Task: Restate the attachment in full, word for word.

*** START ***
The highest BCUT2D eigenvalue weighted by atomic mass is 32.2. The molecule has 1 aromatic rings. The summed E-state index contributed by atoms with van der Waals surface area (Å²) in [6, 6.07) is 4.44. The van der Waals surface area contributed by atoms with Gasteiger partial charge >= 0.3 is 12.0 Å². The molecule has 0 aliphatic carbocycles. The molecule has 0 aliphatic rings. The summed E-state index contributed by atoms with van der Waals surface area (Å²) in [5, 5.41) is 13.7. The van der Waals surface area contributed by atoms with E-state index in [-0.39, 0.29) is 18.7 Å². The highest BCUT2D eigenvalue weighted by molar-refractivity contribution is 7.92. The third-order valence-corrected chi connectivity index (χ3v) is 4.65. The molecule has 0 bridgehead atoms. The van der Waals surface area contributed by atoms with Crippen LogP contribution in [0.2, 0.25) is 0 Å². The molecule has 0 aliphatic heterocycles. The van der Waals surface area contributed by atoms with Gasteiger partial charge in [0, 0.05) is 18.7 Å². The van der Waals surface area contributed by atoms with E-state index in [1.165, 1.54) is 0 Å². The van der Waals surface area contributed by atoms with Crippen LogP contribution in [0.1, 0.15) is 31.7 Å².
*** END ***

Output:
The highest BCUT2D eigenvalue weighted by atomic mass is 32.2. The molecule has 1 aromatic rings. The summed E-state index contributed by atoms with van der Waals surface area (Å²) in [6, 6.07) is 4.44. The van der Waals surface area contributed by atoms with Gasteiger partial charge >= 0.3 is 12.0 Å². The molecule has 0 aliphatic carbocycles. The molecule has 0 aliphatic rings. The summed E-state index contributed by atoms with van der Waals surface area (Å²) in [5, 5.41) is 13.7. The van der Waals surface area contributed by atoms with E-state index in [-0.39, 0.29) is 18.7 Å². The highest BCUT2D eigenvalue weighted by molar-refractivity contribution is 7.92. The third-order valence-corrected chi connectivity index (χ3v) is 4.65. The molecule has 0 bridgehead atoms. The van der Waals surface area contributed by atoms with Crippen LogP contribution in [0.2, 0.25) is 0 Å². The molecule has 0 aliphatic heterocycles. The van der Waals surface area contributed by atoms with Gasteiger partial charge in [0, 0.05) is 18.7 Å². The van der Waals surface area contributed by atoms with E-state index in [1.165, 1.54) is 0 Å². The van der Waals surface area contributed by atoms with Crippen LogP contribution in [0.1, 0.15) is 31.7 Å².